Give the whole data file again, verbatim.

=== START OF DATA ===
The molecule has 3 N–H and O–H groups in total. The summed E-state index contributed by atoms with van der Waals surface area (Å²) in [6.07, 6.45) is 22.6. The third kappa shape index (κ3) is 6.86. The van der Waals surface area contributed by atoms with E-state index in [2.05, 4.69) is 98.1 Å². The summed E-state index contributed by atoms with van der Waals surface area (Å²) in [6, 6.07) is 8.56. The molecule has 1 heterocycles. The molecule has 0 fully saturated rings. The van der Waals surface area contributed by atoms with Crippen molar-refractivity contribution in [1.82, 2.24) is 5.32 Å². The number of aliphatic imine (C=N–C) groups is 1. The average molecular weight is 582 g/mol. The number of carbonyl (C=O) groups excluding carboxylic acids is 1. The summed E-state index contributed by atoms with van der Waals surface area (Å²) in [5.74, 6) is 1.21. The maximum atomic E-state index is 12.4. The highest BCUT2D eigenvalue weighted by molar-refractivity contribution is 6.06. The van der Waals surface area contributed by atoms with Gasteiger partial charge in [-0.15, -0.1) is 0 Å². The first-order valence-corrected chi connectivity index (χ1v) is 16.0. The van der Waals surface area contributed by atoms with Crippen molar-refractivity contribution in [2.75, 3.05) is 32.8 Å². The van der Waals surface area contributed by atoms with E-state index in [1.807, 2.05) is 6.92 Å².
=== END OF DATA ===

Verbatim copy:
The molecule has 3 N–H and O–H groups in total. The summed E-state index contributed by atoms with van der Waals surface area (Å²) in [6.07, 6.45) is 22.6. The third kappa shape index (κ3) is 6.86. The van der Waals surface area contributed by atoms with E-state index in [2.05, 4.69) is 98.1 Å². The summed E-state index contributed by atoms with van der Waals surface area (Å²) in [6, 6.07) is 8.56. The molecule has 1 heterocycles. The molecule has 0 fully saturated rings. The van der Waals surface area contributed by atoms with Crippen molar-refractivity contribution in [1.82, 2.24) is 5.32 Å². The number of aliphatic imine (C=N–C) groups is 1. The average molecular weight is 582 g/mol. The number of carbonyl (C=O) groups excluding carboxylic acids is 1. The summed E-state index contributed by atoms with van der Waals surface area (Å²) in [5.74, 6) is 1.21. The maximum atomic E-state index is 12.4. The highest BCUT2D eigenvalue weighted by molar-refractivity contribution is 6.06. The van der Waals surface area contributed by atoms with Gasteiger partial charge in [-0.15, -0.1) is 0 Å². The first-order valence-corrected chi connectivity index (χ1v) is 16.0. The van der Waals surface area contributed by atoms with Crippen molar-refractivity contribution in [2.75, 3.05) is 32.8 Å². The van der Waals surface area contributed by atoms with E-state index in [1.807, 2.05) is 6.92 Å².